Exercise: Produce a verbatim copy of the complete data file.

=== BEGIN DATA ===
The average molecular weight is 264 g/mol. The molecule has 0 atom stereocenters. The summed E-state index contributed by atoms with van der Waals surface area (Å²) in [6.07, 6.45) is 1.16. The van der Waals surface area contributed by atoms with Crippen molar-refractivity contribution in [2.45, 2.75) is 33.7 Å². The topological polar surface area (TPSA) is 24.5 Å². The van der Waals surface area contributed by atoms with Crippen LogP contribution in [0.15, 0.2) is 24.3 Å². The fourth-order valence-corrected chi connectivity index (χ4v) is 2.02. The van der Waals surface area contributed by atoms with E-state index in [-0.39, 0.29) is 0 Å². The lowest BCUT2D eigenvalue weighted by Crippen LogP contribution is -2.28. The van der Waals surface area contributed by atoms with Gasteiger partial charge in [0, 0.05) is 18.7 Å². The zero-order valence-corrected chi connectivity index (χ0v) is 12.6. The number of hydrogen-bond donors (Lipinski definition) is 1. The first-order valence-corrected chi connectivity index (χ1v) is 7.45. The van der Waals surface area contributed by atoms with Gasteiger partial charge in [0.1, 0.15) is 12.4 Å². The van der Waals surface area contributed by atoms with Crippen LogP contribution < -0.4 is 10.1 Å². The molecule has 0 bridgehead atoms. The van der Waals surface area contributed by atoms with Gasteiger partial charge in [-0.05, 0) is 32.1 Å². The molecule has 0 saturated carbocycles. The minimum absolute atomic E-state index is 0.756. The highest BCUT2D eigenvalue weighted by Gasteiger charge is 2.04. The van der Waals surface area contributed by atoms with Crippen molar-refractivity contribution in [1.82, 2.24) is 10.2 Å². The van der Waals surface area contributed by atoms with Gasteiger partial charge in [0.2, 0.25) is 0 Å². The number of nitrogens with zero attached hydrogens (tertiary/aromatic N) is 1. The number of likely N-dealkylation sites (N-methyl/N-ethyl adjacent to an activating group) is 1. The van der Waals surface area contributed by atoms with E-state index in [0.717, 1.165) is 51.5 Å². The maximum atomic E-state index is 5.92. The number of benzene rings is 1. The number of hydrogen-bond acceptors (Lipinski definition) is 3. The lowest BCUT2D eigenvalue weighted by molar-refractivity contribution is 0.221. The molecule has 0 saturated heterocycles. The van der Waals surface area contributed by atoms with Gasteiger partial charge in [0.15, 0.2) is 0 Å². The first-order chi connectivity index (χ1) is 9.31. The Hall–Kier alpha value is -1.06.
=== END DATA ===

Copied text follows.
The average molecular weight is 264 g/mol. The molecule has 0 atom stereocenters. The summed E-state index contributed by atoms with van der Waals surface area (Å²) in [6.07, 6.45) is 1.16. The van der Waals surface area contributed by atoms with Crippen molar-refractivity contribution in [2.45, 2.75) is 33.7 Å². The topological polar surface area (TPSA) is 24.5 Å². The van der Waals surface area contributed by atoms with Crippen LogP contribution in [0.15, 0.2) is 24.3 Å². The fourth-order valence-corrected chi connectivity index (χ4v) is 2.02. The van der Waals surface area contributed by atoms with E-state index in [-0.39, 0.29) is 0 Å². The lowest BCUT2D eigenvalue weighted by Crippen LogP contribution is -2.28. The van der Waals surface area contributed by atoms with Gasteiger partial charge in [0, 0.05) is 18.7 Å². The zero-order valence-corrected chi connectivity index (χ0v) is 12.6. The number of hydrogen-bond donors (Lipinski definition) is 1. The first-order valence-corrected chi connectivity index (χ1v) is 7.45. The van der Waals surface area contributed by atoms with Gasteiger partial charge in [0.1, 0.15) is 12.4 Å². The van der Waals surface area contributed by atoms with Crippen LogP contribution < -0.4 is 10.1 Å². The molecule has 0 bridgehead atoms. The van der Waals surface area contributed by atoms with Gasteiger partial charge in [-0.05, 0) is 32.1 Å². The molecule has 0 saturated carbocycles. The minimum absolute atomic E-state index is 0.756. The highest BCUT2D eigenvalue weighted by Gasteiger charge is 2.04. The van der Waals surface area contributed by atoms with Crippen molar-refractivity contribution in [1.82, 2.24) is 10.2 Å². The van der Waals surface area contributed by atoms with Gasteiger partial charge in [0.2, 0.25) is 0 Å². The number of nitrogens with zero attached hydrogens (tertiary/aromatic N) is 1. The number of likely N-dealkylation sites (N-methyl/N-ethyl adjacent to an activating group) is 1. The van der Waals surface area contributed by atoms with E-state index in [0.717, 1.165) is 51.5 Å². The maximum atomic E-state index is 5.92. The number of benzene rings is 1. The number of hydrogen-bond acceptors (Lipinski definition) is 3. The lowest BCUT2D eigenvalue weighted by molar-refractivity contribution is 0.221. The molecule has 0 saturated heterocycles. The van der Waals surface area contributed by atoms with Gasteiger partial charge in [0.15, 0.2) is 0 Å². The first-order chi connectivity index (χ1) is 9.31. The Hall–Kier alpha value is -1.06.